Talion is a finalist for Best SIEM Solution for the 4th year in a row

Talion is a finalist for Best SIEM Solution for the 4th year in a row

Stop! Which Data Is Most At Risk From Ransomware? - Talion

Have you ever stopped to think about which areas of your business are most vulnerable; customer data, emails, operational documents?

No organisation wants to fall victim to ransomware or a data breach.

However, like the Crown Jewels at the Tower of London, some prized possessions are just worth more.

We’ve taken a look at what data cyber attackers prioritise, and therefore what areas require extra protection.


Data Breaches – How Do They Work?

A data breach is an incident where data is stolen, usually by cyber attackers, from a system or device without authorised consent. It is one of the biggest security violations for modern-day businesses and can arise from the simplest of mistakes, such as clicking a malicious link in an email.

Data breaches often occur due to vulnerabilities in technology or simple human error – either the systems aren’t up to speed, or employees aren’t receiving enough security training. If businesses don’t evaluate both of these areas on a regular basis, then they are at risk of falling short of security regulations, becoming exposed, and therefore placing an unintentional target on their back.

There have been data breaches targeting many well-known businesses over the years – the worst of which is said to be Yahoo when 500 million user accounts had been breached in a 2014 cyberattack, but this was only made public in 2016. Three months later, Yahoo came forward once again to identify another breach back in August 2013. Overall, it was estimated that 1 billion user accounts had been affected, which rose to 3 billion compromised accounts once the FBI became involved.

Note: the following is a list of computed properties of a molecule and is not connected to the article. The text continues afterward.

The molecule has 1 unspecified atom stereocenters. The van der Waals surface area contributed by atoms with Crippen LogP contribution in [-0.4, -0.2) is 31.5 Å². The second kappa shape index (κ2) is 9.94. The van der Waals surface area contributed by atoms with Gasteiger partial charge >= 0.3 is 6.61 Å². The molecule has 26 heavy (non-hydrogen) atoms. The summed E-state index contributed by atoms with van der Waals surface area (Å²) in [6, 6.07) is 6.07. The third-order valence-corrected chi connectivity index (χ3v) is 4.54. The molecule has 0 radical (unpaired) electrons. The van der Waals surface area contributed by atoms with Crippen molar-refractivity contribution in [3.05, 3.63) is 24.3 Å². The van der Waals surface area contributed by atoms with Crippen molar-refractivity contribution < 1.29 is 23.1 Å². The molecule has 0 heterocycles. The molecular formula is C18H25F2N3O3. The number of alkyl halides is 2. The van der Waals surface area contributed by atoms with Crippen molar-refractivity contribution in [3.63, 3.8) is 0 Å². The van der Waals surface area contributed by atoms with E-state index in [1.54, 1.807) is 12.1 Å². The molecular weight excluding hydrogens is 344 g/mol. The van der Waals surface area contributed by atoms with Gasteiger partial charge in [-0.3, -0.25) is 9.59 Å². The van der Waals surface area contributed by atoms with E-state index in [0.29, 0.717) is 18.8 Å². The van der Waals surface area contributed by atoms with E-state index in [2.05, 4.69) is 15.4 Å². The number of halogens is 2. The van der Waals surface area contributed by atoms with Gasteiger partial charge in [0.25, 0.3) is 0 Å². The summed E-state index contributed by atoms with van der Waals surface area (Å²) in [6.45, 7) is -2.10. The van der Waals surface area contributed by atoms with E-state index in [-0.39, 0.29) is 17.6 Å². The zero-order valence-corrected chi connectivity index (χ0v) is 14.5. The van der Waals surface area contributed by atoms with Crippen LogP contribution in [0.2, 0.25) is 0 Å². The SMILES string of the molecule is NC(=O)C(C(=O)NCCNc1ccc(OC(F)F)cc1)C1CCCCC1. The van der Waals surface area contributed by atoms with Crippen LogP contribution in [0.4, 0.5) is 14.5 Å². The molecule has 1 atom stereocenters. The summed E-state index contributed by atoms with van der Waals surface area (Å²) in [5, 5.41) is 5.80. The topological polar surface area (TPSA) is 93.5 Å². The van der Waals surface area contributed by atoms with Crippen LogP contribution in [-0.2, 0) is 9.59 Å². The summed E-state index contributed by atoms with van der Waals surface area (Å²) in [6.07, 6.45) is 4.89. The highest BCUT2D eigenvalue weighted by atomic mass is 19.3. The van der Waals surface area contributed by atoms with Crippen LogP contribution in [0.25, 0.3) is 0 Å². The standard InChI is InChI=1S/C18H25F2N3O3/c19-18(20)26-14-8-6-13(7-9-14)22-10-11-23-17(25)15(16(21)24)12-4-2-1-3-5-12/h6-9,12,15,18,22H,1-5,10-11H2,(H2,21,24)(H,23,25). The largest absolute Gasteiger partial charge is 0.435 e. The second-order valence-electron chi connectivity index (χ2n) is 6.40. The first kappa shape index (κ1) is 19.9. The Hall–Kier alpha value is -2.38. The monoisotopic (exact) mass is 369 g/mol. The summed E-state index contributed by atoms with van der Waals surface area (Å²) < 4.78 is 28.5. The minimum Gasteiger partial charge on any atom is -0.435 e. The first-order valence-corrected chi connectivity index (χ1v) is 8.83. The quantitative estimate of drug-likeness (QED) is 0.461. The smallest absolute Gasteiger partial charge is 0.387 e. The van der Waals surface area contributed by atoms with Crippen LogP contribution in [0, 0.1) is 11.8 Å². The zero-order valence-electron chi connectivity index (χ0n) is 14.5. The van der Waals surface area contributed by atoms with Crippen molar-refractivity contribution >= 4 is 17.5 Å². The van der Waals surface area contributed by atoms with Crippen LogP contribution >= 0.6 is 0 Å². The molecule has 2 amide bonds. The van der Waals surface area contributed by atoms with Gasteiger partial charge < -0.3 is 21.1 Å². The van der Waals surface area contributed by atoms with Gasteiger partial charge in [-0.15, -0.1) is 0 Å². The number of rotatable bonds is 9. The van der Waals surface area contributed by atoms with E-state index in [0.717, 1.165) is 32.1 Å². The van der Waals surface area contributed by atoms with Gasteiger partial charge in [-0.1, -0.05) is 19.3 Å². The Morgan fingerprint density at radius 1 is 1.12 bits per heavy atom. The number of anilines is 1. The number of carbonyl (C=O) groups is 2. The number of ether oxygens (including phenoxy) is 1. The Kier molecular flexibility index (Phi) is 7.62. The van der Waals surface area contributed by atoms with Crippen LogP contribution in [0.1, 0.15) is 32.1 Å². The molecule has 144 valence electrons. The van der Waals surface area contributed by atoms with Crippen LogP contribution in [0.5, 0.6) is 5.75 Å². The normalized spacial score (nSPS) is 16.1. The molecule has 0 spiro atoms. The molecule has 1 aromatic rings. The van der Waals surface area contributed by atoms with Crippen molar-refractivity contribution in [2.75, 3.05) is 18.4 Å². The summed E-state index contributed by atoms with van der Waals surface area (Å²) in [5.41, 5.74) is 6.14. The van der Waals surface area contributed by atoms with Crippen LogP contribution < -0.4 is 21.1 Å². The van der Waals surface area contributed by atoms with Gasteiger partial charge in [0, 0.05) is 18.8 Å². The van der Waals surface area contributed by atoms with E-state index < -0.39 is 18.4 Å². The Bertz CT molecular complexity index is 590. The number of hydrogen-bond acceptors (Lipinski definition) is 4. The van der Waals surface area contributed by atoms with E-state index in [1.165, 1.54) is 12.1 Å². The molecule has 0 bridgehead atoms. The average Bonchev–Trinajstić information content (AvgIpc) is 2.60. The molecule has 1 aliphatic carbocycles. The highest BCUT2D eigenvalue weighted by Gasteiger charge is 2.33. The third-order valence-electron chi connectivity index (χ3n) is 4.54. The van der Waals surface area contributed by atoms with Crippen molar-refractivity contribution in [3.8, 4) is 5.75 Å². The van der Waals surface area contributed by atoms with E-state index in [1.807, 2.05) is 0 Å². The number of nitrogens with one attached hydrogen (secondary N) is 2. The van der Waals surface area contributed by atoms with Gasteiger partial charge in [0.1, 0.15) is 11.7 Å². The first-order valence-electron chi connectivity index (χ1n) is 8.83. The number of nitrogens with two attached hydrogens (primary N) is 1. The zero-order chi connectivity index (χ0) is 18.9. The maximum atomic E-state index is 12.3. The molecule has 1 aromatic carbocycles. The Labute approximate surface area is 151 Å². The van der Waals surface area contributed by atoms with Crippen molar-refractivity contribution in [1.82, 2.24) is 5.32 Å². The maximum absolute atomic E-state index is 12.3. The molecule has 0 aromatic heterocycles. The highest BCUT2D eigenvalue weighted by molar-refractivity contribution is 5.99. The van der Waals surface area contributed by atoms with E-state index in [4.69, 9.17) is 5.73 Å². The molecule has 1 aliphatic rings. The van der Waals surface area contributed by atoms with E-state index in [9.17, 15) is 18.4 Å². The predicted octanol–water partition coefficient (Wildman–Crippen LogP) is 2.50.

Sometimes, even ransomware groups themselves fall victim to data breaches, such as when Conti’s chat logs and ransomware source code were leaked to the public in February and March 2022. Many spoke of the group’s potential shut down after this data scare, ironically mirroring the companies they victimised – a taste of their own medicine, many would say.




Ransomware Attack Vs Data Breach – What’s The Difference?

With the myriad of different cybercriminal techniques across the technology space, it can be difficult to distinguish what’s what. If ransomware attacks also involve stealing data, then how do they differ from a data breach?

Typically speaking, the primary objective of a data breach is data theft – sensitive data is stolen with the intention of releasing to the public and ruining the reputation of the company. Whereas, with ransomware, data is stolen and encrypted as a leverage tactic to extract payment from the victim – it is kept on internal servers and not necessarily leaked or sold to the public. The primary objective of ransomware attacks is therefore monetary gain, regardless of whether or not it involves actual data theft.

However, more recently, the line between data breaches and ransomware is thinning.